Covid Vaccination Program: Not a Rosy Picture

27 April 2021 | Covid Vaccination, Covid-19, Healthcare

Sonal Agarwal

Sonal Agarwal

Deputy Manager, Vice-Chancellor's Office, Ashoka University

sonal.agarwal@ashoka.edu.in
Ankur Bhardwaj

Ankur Bhardwaj

Editor, Centre for Economic Data and Analysis

ankur.bhardwaj@ashoka.edu.in

India reported 348,979 new cases of Covid-19 infection on Saturday, 24 April 2021. It also reported 2,761 deaths on the same day. This was the highest single day rise in new cases in any country in the world since the pandemic began.

With a devastating second wave of Covid-19, India now has more than 2.8 million active cases. The situation is especially grim in states like Delhi, UP and Gujarat. The pandemic is wreaking so much havoc that doubts are being expressed about the number of deaths being reported. Indian social media is filled with urgent requests for hospital beds, oxygen cylinders and important medicines. Various cities (Delhi, Amritsar) in the country have seen patients die in hospitals because of lack of oxygen supply. The short supply of oxygen has prompted industry names like Tata group to airlift cryogenic tankers from Singapore to supply the lifesaving oxygen to some hospitals in India.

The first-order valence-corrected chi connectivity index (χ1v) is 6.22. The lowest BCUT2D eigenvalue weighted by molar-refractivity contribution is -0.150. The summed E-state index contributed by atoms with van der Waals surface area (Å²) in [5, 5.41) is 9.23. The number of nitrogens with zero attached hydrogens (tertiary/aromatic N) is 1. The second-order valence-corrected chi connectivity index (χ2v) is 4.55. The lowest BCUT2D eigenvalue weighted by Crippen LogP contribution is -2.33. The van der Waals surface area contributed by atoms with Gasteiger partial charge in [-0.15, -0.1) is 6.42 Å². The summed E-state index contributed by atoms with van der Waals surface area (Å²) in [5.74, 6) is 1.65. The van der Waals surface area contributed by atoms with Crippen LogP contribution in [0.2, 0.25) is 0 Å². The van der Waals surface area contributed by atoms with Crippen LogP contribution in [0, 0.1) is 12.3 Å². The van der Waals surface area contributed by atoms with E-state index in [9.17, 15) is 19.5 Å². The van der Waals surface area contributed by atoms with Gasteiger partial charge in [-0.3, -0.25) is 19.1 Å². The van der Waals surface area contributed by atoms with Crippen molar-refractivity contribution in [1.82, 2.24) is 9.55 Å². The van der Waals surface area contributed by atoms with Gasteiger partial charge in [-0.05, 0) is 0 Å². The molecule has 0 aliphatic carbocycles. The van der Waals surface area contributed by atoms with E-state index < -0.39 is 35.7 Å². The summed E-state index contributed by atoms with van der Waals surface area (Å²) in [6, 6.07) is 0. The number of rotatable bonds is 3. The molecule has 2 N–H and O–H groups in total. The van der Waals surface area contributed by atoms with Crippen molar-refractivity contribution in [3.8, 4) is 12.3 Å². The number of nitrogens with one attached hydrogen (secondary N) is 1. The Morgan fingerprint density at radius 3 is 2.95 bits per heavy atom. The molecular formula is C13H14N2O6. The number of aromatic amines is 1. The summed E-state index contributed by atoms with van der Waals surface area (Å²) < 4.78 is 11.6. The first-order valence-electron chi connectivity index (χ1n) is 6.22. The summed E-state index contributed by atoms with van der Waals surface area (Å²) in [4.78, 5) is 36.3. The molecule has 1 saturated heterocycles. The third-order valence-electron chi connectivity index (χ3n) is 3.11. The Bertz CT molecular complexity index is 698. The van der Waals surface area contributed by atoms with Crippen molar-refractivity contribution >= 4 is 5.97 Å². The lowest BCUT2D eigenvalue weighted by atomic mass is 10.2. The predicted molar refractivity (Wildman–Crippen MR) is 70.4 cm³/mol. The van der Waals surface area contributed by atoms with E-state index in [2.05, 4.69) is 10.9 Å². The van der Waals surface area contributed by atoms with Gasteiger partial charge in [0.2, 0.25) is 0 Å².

With no end in sight in the immediate future, attention has also been focused on India’s fledgling Covid vaccination program. As per govt data, India had vaccinated a little more than 140 million people till 24 April 2021. This included 118.5 million who had received one dose of the vaccine and 22.3 million who had received both. According to Our World in Data, 8.47% Indians had received one dose of the vaccine till 23 April 2021. Israel leads the world with 62.2% of its population having received at least one dose of the vaccine. UK follows with 49% people having received at least one dose. 41% of US citizens have received one dose of the vaccine.

Vaccinations in India

 India launched its Covid-19 vaccination program on 16 January 2021 with healthcare workers and frontline workers getting priority in phase 1. This vaccination program has so far been dependent on two vaccines; viz Covishield and Covaxin. Covishield is the vaccine developed by AstraZeneca-Oxford University and licensed to Serum Institute of India (SIII), the world’s biggest manufacturer of vaccines. Covaxin has been developed by Bharat Biotech in association with the Indian Council of Medical Research (ICMR) and National Institute of Virology (NIV). Both vaccines have a two-dose regimen with the second dose of Covishield taken between 28 to 56 days after the first dose while the second dose of Covaxin is taken between 28 to 42 days after the first dose.

Out of 135.6 million doses administered to 115.5 million Indians till 23 April, 91% were Covishield while the remaining were Covaxin. 52.15% of the total 115.5 million people were male while 47.84% were female and 0.01% were transgender.